Hagel is no stranger to operatic experimentation. He first made his name in 1997 with a production of “Don Giovanni” in a power station and with “The Magic Flute” in a circus tent in 1998.

He says he was inspired for “The Magic Flute” by German lonely hearts adverts where singles try to get in touch with someone they caught a glimpse of getting on or off a particular train at a particular time. But it is the station, due to be opened in 2009 in a new line linking the historic Brandenburg Gate with the brand new Hauptbahnhof main station, that is the “secret star of the show,” Berlin’s public transport company BVG says.

The history of Berlin’s metro network mirrors that of the city. Bombed to smithereens in World War II and split in two during the Cold War, since reunification in 1990 it has seen a major expansion. Designed by architect Axel Schultes, the new stop is almost ready.

The performers use bits of it as props – the bins, the track and even the public information intercom – and the station is illuminated by a state-of-the-art light show.

Described by the Berlin daily Tagesspiegel as an “underground cathedral” that even without an opera going on is an impressive sight, spectators are placed on tribunes around the station that give them the closest of close-ups and even audience participation.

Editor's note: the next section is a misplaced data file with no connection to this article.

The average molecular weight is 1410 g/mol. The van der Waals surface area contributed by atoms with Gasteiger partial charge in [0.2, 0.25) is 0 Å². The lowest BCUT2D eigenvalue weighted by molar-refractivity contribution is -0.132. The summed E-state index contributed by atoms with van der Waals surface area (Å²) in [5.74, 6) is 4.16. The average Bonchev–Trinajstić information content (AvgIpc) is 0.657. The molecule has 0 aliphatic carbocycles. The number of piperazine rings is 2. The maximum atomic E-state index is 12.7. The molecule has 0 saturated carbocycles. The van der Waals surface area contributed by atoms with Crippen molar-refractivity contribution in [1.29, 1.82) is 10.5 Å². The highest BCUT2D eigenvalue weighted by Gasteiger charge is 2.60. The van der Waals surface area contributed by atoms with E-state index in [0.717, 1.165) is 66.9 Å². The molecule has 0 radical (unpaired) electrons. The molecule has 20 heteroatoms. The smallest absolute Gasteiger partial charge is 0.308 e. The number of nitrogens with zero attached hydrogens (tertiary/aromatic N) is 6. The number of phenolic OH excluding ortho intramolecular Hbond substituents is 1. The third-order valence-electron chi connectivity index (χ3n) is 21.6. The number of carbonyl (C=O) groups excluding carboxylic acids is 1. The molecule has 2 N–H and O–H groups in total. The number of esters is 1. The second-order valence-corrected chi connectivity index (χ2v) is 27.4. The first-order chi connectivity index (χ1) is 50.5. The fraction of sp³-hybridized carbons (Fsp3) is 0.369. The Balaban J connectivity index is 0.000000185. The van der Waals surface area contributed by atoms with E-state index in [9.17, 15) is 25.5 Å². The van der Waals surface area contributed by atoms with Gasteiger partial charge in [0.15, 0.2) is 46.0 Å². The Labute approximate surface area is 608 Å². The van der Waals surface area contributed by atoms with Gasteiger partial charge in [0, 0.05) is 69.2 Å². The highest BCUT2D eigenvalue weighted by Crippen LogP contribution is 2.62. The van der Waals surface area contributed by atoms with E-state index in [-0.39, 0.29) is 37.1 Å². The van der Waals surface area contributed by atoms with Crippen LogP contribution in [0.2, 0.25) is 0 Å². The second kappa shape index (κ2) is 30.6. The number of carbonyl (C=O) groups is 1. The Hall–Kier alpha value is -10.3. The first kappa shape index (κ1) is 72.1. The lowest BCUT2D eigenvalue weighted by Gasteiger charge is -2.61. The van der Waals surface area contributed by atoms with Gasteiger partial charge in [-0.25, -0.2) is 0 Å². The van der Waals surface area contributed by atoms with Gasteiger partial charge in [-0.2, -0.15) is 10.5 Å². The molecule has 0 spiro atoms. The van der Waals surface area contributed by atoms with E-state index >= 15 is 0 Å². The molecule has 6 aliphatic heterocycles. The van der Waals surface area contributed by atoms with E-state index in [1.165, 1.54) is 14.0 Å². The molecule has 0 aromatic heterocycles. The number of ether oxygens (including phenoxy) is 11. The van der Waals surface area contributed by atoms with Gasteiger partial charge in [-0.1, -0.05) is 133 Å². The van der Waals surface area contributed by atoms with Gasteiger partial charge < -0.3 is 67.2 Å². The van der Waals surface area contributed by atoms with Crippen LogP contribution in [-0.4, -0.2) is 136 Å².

It is not the first time since the fall of the Berlin Wall in 1989 and German unification that the vast reconstruction effort has been used as a backdrop for art.

In 1996 for example cranes were made to move in time with music as an orchestra conducted by Daniel Barenboim played at the central Potsdamer Platz. The Bundestag station has already been used for other events, BVG spokesman Klaus Wazlak told AFP, like a go-kart championship, a party given by Robbie Williams and a modern opera called “Angie” about Chancellor Angela Merkel.

The opera premiered on April 26 and runs to May 25.

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EXPLAINED: Berlin’s latest Covid rules

In response to rapidly rising Covid-19 infection rates, the Berlin Senate has introduced stricter rules, which came into force on Saturday, November 27th. Here's what you need to know.

A sign in front of a waxing studio in Berlin indicates the rule of the 2G system
A sign in front of a waxing studio indicates the rule of the 2G system with access only for fully vaccinated people and those who can show proof of recovery from Covid-19 as restrictions tighten in Berlin. STEFANIE LOOS / AFP